I believe Guts is IoE's Magnum Opus. His suffering, pain and reason behind them, his determination to push forward is so overwhelming it has created a separate entity within him. Guts hell-hound tells him to do things that would only create more pain, strengthen his ego and desire to do evil. I don't think it is coincidence that Griffith and Guts were so close, A sexually abused, corpse-born orphan given new meaning in life and finding his place, and love, only to have it torn away by his best friend in the most horrific manner possibly imaginable, all for Griffiths own desires. This theory assumes that the Godhand and apostles were created to bring about suffering and evil (They leave a bloody trail of it where-ever they go) that sustains the IoE and therefore the conflict between Guts and Femto / The Godhand, was purposely brought about (maybe with Skull Knight too) for this reason.

So What Does this Mean?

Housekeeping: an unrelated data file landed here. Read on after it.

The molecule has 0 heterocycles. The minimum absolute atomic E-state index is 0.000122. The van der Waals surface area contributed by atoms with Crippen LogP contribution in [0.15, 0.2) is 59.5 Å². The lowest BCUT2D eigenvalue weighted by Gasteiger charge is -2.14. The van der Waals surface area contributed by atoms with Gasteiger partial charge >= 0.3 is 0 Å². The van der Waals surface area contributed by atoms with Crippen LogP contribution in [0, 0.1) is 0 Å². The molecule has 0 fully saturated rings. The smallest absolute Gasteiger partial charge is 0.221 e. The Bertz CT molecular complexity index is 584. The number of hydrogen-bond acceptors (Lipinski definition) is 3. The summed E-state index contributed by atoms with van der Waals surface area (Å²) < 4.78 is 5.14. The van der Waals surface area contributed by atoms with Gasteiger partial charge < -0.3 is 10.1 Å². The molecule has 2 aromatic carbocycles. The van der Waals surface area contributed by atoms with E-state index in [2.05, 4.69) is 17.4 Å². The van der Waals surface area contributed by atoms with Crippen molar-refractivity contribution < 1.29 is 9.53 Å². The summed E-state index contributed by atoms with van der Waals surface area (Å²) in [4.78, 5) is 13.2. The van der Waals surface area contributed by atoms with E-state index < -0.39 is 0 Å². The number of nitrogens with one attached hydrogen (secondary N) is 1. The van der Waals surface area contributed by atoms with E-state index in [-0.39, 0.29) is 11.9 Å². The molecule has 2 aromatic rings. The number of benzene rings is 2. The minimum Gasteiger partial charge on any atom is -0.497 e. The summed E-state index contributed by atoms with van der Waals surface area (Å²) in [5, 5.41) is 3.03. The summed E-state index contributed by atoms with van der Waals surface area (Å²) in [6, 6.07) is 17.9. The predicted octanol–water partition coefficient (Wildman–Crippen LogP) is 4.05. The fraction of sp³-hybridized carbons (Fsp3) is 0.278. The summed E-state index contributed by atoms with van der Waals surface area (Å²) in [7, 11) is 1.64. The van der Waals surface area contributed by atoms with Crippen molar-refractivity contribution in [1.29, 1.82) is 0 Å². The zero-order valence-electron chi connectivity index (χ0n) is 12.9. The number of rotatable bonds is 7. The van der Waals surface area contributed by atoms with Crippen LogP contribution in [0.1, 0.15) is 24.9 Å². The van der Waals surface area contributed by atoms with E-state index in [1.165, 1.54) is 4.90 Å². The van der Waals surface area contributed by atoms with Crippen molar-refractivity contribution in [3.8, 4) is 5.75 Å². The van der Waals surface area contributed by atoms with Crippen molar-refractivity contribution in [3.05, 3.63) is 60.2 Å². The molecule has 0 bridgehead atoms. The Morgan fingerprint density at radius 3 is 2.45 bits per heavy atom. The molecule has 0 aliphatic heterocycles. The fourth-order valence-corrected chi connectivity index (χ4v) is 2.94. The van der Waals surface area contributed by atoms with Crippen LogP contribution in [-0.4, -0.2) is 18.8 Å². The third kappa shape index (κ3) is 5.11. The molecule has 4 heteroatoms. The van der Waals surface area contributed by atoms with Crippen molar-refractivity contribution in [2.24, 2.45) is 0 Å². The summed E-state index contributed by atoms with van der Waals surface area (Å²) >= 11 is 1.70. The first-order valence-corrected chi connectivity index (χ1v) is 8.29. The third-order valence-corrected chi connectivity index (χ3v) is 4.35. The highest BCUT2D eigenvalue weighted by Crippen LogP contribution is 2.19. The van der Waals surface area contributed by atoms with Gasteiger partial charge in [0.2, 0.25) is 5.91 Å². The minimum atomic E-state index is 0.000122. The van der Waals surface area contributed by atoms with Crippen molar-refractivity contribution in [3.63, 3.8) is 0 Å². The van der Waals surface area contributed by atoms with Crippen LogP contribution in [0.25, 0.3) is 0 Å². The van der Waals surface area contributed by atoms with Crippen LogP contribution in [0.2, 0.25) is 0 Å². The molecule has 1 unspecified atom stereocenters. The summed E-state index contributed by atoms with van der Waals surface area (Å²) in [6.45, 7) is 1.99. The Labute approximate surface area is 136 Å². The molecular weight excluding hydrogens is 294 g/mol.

From looking at the timeline, It is possible that IoE has been increasing human pain and suffering (Jut before the eclipse was a 100 year war.. 100 years haha) and is looking to up his game. The corporeal realm is now merged with the world of fantasy which could possibly strengthen IoE's influence on causality allowing him to give his existence more meaning. IoE would be looking to further intensify the feud between Guts and the Godhand, maybe Griffith (Femto) actually has noble intentions with his kingdom of Falconia, maybe he is the savior everyone expects? After all, IoE told him to do as he pleases and maybe Guts conflict will turn the whole world against him? The hell-hound has no regard for innocents or even people Guts cares about, its easy to picture a scenario where IoE possesses Guts as a vessel to intensify the need humans have of him. Guts and the Skull Knight are trapped in their reason, their revenge, which is causality. The SK has been so driven that he has transcended death and still fights which could all be part of a moral message from Miura. That if Guts continues down the path into hell (as Zodd said to SK) he will never achieve his goal and end up like the SK.. But if he somehow defeats his own need for a reason, drops his pain and revenge and "kills" the Hell-hound (Maybe the entity becomes so powerful it separates from Guts and He'l fight it, who knows?) separating himself from the essence of causality, He may be able to defeat the Godhand.